As researchers and as leaders, we have the responsibility/opportunity/assignment of narrating the processes and concepts of our world. In our work of knowledge production, we are advancing one story to the forefront and pushing another to the background. As we synthesize past information and create new knowledge, we recognize the positionality in any source we use and must think critically to separate and identify the ‘truth.’ To think critically is both the cornerstone of research and of leadership. A researcher must never take anything for granted and must always be cognizant of the impacts of her/his additions to the literature. Leadership necessitates perception and persuasion. A leader must scrutinize the nature of her/his followers and the nature of the task to inspire a new solution.
My Laidlaw experience this summer, building off my research from last year and inspired by current events in the United States, has reminded me of the importance of the narratives we read and the narratives we forward as researcher-leaders. My research focuses on the narratives of civil war. Specifically, I am comparing the way ancient Romans and Americans communicate their civil wars. How do we tell the stories of civil war? Who is telling these stories? By what process does the political deployment of the label ‘civil war’ delegitimize/isolate/unify citizens, soldiers, and enemies?
Returning to my initial sentences: Should we tell these stories? To many, the traumatic idea of civil war renders it a taboo subject – better forgotten. To others, the horrors of civil war are an atrocious but defining characteristic of the nation -- its history should serve as a lesson to future democracies.
More than ever, the subject of civil war and how it is represented necessitate independent and critical thought. As fierce debates arise regarding the removal of historical representations of the American Civil War, I am inclined in the spirit of intertextuality to recall the Roman debates on narrating civil war. With all of the traumas, paradoxes, and lessons intertwined with civil warfare, Roman historians and poets contemplated whether the gruesome truth of the civil war should be told to readers or if the public should be protected from it.
Valerius Maximus in Memorable Deeds and Sayings writes “To avoid having to touch upon the detestable memory of the civil wars by looking at too many home-grown examples of this sort, I will confine myself to just two Roman examples which reflect well on some very illustrious families without evoking public sorrow” (V. Max. 3.3.2). In Lucan’s The Civil War, the speaker refrains from telling readers the final moments of the battle of Pharsalia: “Here, Caesar, was thy crime: and here shall stay / My Muse repelled: no poesy of mine / Shall tell the horrors of the final strife, / Nor for the coming ages paint the deeds / Which civil war permits. Be all obscured / in deepest darkness! / Spare the useless tear / And vain lament, and let the deeds that fell / In that last fight of Rome remain unsung” (Lucan, The Civil War, VII.549-446).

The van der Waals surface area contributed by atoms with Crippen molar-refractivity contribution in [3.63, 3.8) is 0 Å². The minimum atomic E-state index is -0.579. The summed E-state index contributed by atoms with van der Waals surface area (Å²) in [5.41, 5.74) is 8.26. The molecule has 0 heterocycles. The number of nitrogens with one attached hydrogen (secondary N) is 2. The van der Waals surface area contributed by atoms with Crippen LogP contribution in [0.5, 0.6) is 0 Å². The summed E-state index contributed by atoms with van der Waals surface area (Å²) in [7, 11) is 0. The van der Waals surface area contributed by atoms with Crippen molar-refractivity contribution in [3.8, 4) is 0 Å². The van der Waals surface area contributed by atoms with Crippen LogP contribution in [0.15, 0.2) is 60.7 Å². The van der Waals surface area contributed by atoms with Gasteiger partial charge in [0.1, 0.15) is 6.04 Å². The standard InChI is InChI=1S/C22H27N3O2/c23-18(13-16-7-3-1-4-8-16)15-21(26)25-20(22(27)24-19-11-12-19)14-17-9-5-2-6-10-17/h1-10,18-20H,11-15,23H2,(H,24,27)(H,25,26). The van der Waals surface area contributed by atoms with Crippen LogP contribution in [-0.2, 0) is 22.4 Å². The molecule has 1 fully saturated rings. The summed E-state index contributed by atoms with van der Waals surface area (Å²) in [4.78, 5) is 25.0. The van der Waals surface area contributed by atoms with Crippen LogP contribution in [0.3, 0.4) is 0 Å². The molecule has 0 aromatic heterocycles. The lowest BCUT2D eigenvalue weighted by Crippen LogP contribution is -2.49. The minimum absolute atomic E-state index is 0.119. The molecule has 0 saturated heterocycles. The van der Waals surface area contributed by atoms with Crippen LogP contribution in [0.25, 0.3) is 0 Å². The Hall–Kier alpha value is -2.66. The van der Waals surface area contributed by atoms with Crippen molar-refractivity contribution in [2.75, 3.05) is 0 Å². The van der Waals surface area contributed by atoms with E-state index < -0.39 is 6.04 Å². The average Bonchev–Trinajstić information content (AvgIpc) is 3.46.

However, the narrator of Valerius Flaccus’ epic poem, Argonautica, grieves at his duty to bring the story of civil war to light: “Where do I begin describing so many forms of crimes, so many fates of the slain? O! Upon what monstra does the sequence of the story cast the poet! What a chain of events reveals itself! O it stops me short as I sing real events, and with this specter it undoes my nights!” (Valerius Flaccus, Argonautica, 2.216–19). He acknowledges the awfulness and tells the tale anyway.
We must also keep in mind that this debate, whether to expose and immortalize the shared horrors of civil war, is the by-product of another narration – who defined that war as one of civil strife? What power labeled the battle as civil and not as revolution? This distinction invokes different rules and different reactions. We can take nothing for granted. As researcher-leaders, we must engage in critical and independent thought to explore the genealogy of the processes we seek to clarify, to know the narrative histories of the knowledge we will bring to the forefront. We are separate from the herd, and we have the power to choose to inform the public on our experiences or to censor them from history. The choice is ours.
I would like to thank my supervisors, Dr. Alice König and Dr. Nicolas Wiater, for their unwavering support, encouragement, and ideas. I would further like to thank Lord Laidlaw for providing all of us the opportunity to develop as researcher-leaders and to take action to produce influential knowledge. Finally, I am grateful to the Laidlaw leadership team at St. Andrews for their essential role in my personal development.
Image: Barros, Joe Rivano (@jrivanob), “Nearby statue of Ulysses S. Grant is also toppled. He was a slave owner too, before the Civil War. That’s three for three this night.” Twitter, 20 June 2020, <https://twitter.com/jrivanob/status/1274194145838428160> [accessed 24 June 2020].